Making One Heart

Crow Pinsonnault

Amy Acker, Crow’s mother, grew up going to and working at summer camps, which she saw as a powerful place for kids. “After Crow began identifying as bisexual and transgender when he was 12 and 13 respectively,” she says, “I worried that the camps I knew of would not be able to provide a safe and inclusive space for him.”

She learned of Camp One Heartland, which has been providing camp experiences since 1993 for youth facing social isolation, intolerance, or serious health issues. One counselor is provided for every two campers.

Finding a welcoming and inclusive camp was a game- changer. “I have seen how complete acceptance and celebration boosted his self-esteem and his ability to share that with other kids.” They have brought three other people to the camp.

In Crow’s Words

I had no idea that a camp for queer kids existed, let alone in my home state. It was a very welcoming experience from the start. The first interaction I had was from another camper who complimented me as soon as I dropped my bags down. I was at ease quickly and was always busy with anything from rock climbing to board games.

I heard some campers say they feel safer at camp than they do at home. We are surrounded by others who understand a lot of what we are going through as LGBTQIA+ people — the joys and the struggles. We can be ourselves without fear of being made fun of, or bullied, which is something a lot of us deal with in our daily lives. We are accepted and loved, which some campers struggle with in our own families.

Some places that are LGBTQIA+ supportive don’t really have facilities and programs set up to support our unique needs. It is important to be able to go someplace without having to worry about being misgendered, not having a bathroom to use, or being harassed or stared at.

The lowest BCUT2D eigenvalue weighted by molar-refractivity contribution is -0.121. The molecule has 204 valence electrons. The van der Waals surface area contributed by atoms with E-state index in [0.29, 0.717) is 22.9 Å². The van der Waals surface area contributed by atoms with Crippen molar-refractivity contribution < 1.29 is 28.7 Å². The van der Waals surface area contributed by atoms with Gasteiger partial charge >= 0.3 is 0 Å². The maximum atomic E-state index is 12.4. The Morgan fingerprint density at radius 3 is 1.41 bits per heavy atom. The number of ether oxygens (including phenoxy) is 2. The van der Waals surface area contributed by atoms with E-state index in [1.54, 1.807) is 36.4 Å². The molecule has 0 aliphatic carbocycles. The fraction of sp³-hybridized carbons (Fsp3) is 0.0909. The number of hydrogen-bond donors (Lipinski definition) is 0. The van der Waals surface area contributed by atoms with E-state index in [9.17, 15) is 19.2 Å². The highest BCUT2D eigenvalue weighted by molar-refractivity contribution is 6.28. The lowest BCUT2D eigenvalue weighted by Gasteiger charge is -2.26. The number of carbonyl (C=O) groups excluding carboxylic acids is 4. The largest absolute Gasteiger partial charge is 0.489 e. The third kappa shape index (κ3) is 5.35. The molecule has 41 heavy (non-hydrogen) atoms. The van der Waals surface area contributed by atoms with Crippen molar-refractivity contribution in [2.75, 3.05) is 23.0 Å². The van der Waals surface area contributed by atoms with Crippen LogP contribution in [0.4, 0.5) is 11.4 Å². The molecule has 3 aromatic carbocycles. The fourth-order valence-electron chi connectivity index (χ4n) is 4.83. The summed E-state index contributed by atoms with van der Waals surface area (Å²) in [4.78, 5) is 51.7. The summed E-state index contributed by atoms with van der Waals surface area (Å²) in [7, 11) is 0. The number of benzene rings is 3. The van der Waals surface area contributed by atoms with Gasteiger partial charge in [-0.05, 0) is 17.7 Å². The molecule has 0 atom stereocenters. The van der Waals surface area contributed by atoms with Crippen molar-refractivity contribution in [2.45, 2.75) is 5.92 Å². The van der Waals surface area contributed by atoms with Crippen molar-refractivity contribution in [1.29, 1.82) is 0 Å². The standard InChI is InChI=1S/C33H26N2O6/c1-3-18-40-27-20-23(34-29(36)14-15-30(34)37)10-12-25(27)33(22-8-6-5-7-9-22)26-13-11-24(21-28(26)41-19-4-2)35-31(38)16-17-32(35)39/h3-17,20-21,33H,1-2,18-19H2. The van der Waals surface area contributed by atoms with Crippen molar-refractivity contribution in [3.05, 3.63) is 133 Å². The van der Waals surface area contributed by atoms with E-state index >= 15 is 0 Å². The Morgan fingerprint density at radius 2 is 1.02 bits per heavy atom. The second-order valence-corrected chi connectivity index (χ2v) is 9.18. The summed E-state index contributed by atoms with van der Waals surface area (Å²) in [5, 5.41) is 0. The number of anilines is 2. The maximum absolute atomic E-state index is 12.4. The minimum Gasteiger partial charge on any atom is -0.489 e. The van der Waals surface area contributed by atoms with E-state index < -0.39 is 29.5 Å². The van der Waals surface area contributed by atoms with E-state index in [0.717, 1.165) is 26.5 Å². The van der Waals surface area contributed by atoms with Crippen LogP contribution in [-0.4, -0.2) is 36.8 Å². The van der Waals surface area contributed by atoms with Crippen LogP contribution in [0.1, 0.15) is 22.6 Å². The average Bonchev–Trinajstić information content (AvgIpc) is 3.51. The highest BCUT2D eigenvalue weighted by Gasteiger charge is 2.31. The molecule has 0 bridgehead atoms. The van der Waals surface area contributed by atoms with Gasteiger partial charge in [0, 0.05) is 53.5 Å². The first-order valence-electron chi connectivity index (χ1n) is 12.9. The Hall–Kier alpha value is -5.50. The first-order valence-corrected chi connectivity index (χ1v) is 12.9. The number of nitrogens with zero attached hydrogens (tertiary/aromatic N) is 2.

I developed much more confidence than I had at the start of camp. I had gotten there only a few days after a big haircut and a new hair dye, and I was very insecure about it. Everyone there made me happy to look at myself in the mirror.

Queer sex ed was one activity option. Even though it seemed silly at the time — watching a counselor put a condom on his hand — it taught me things that school didn’t. Things that will keep me safe when I am older.

On a craft day, we had a different approach than your normal friendship bracelet–making activity. “Destroy and repurpose” was a sort of therapy art activity, destroying art mediums such as crayons, paper, felt — using anger — then using those same materials to express feelings. It was a really meaningful experience to me. I still have the picture on my pinboard, two years later.

My cabin cohort was extremely close, all of us bonding almost instantaneously. We all felt a deep connection in our hearts within a few days. One day outside, campers started to cuddle. More and more piled next to each other until we were all snuggled together.

We all truly do make one heart together. We make a home for each other.